Wednesday, August 10, 2011

Take a look at what Warren Buffett wrote to his investors at July 12, 1966 after Dow Decline by more than 10% since it's peak to May that year. Sounds familiar to what we're facing currently?

"I resurrect this "market-guessing" section only because after the Dow declined from 995 at the peak in February to about 865 in May, I received a few calls from partners suggesting that they thought stocks were going a lot lower. This always raises two questions in my mind:

(1) if they knew in February that the Dow was going to 865 in May, why didn't they let me in on it then; and,
(2) if they didn't know what was going to happen during the ensuing three months back in February, how do they know in May?

There is also a voice or two after any hundred point or so decline suggesting we sell and wait until the future is clearer. Let me again suggest two points:

(1) the future has never been clear to me (give us a call when the next few months are obvious to you – or, for that matter the next few hours); and,
(2) no one ever seems to call after the market has gone up one hundred points to focus my attention on how unclear everything is, even though the view back in February doesn't look so clear in retrospect.

If we start deciding, based on guesses or emotions, whether we will or won't participate in a business where we should have some long run edge, we're in trouble. We will not sell our interests in businesses (stocks) when they are attractively priced just because some astrologer thinks the quotations may go lower even though such forecasts are obviously going to be right some of the time.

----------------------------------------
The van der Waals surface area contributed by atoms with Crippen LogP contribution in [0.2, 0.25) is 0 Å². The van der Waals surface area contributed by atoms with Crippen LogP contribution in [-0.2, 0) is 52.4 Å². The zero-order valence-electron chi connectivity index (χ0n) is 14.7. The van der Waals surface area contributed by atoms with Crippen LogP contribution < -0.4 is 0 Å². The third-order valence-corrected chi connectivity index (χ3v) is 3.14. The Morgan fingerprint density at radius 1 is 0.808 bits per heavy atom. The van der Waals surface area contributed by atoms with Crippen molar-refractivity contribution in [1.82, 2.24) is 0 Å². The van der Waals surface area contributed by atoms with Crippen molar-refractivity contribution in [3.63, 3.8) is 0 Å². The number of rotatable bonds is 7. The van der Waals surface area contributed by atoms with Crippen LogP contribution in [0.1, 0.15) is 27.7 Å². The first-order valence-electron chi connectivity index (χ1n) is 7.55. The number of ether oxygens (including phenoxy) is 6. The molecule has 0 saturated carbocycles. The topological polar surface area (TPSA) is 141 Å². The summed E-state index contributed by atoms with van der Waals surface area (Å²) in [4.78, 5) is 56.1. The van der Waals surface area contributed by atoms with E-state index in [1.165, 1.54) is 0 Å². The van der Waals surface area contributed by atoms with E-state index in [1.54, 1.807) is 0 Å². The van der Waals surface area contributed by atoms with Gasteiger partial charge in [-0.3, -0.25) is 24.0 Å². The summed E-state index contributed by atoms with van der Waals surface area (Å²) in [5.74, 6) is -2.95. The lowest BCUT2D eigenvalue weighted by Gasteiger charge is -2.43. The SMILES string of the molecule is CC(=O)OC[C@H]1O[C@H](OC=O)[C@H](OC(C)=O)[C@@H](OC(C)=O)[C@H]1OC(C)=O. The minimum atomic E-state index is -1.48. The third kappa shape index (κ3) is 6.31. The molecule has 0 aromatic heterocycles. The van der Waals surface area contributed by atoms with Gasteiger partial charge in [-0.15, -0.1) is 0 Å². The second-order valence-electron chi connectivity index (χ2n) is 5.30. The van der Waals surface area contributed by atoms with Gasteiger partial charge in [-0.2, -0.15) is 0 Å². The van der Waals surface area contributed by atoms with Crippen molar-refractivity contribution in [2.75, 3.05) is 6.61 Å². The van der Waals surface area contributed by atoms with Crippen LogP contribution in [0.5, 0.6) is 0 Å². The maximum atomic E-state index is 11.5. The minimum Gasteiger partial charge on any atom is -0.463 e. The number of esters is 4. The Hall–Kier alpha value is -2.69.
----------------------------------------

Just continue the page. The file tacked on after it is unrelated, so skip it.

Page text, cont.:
Similarly, we will not buy fully priced securities because "experts" think prices are going higher. Who would think of buying or selling a private business because of someone's guess on the stock market?

The availability of a question for your business interest (stock) should always be an asset to be utilized if desired. If it gets silly enough in either direction, you take advantage of it. Its availability should never be turned into a liability whereby its periodic aberrations in turn formulate your judgments. A marvelous articulation of this idea is contained in chapter two (The Investor and Stock Market Fluctuations) of Benjamin Graham's "The Intelligent Investor". In my opinion, this chapter has more investment importance than anything else that has been written."